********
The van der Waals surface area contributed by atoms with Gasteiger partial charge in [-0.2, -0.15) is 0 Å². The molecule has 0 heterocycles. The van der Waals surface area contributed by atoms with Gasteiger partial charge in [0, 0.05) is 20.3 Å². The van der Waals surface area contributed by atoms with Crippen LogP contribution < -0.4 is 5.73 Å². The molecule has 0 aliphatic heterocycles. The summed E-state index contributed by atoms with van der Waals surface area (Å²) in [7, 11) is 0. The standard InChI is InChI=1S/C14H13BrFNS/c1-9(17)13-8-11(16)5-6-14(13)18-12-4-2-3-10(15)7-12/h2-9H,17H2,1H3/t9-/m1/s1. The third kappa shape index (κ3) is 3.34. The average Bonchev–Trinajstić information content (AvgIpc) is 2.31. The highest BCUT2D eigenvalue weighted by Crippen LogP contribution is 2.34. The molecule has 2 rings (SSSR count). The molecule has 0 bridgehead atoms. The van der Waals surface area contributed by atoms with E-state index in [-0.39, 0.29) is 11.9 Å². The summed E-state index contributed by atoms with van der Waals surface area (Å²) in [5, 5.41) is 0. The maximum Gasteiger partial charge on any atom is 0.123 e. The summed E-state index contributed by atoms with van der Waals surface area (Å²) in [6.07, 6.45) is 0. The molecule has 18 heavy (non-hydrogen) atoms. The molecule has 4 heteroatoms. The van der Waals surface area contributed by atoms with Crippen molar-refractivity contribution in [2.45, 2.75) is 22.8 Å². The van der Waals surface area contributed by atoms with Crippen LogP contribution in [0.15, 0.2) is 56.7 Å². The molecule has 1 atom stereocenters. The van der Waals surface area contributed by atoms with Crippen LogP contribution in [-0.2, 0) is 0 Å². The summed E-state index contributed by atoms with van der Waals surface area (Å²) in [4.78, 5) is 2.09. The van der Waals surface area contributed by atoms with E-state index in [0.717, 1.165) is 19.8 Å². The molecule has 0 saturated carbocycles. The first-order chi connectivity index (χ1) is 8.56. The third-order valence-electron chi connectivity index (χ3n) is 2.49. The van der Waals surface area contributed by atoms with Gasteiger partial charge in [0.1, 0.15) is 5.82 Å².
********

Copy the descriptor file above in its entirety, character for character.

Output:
The van der Waals surface area contributed by atoms with Gasteiger partial charge in [-0.2, -0.15) is 0 Å². The molecule has 0 heterocycles. The van der Waals surface area contributed by atoms with Gasteiger partial charge in [0, 0.05) is 20.3 Å². The van der Waals surface area contributed by atoms with Crippen LogP contribution < -0.4 is 5.73 Å². The molecule has 0 aliphatic heterocycles. The summed E-state index contributed by atoms with van der Waals surface area (Å²) in [7, 11) is 0. The standard InChI is InChI=1S/C14H13BrFNS/c1-9(17)13-8-11(16)5-6-14(13)18-12-4-2-3-10(15)7-12/h2-9H,17H2,1H3/t9-/m1/s1. The third kappa shape index (κ3) is 3.34. The average Bonchev–Trinajstić information content (AvgIpc) is 2.31. The highest BCUT2D eigenvalue weighted by Crippen LogP contribution is 2.34. The molecule has 2 rings (SSSR count). The molecule has 0 bridgehead atoms. The van der Waals surface area contributed by atoms with E-state index in [-0.39, 0.29) is 11.9 Å². The summed E-state index contributed by atoms with van der Waals surface area (Å²) in [5, 5.41) is 0. The maximum Gasteiger partial charge on any atom is 0.123 e. The summed E-state index contributed by atoms with van der Waals surface area (Å²) in [6.07, 6.45) is 0. The molecule has 18 heavy (non-hydrogen) atoms. The molecule has 4 heteroatoms. The van der Waals surface area contributed by atoms with Crippen molar-refractivity contribution in [2.45, 2.75) is 22.8 Å². The van der Waals surface area contributed by atoms with Crippen LogP contribution in [0.15, 0.2) is 56.7 Å². The molecule has 1 atom stereocenters. The van der Waals surface area contributed by atoms with Crippen LogP contribution in [-0.2, 0) is 0 Å². The summed E-state index contributed by atoms with van der Waals surface area (Å²) in [4.78, 5) is 2.09. The van der Waals surface area contributed by atoms with E-state index in [0.717, 1.165) is 19.8 Å². The molecule has 0 saturated carbocycles. The first-order chi connectivity index (χ1) is 8.56. The third-order valence-electron chi connectivity index (χ3n) is 2.49. The van der Waals surface area contributed by atoms with Gasteiger partial charge in [0.1, 0.15) is 5.82 Å².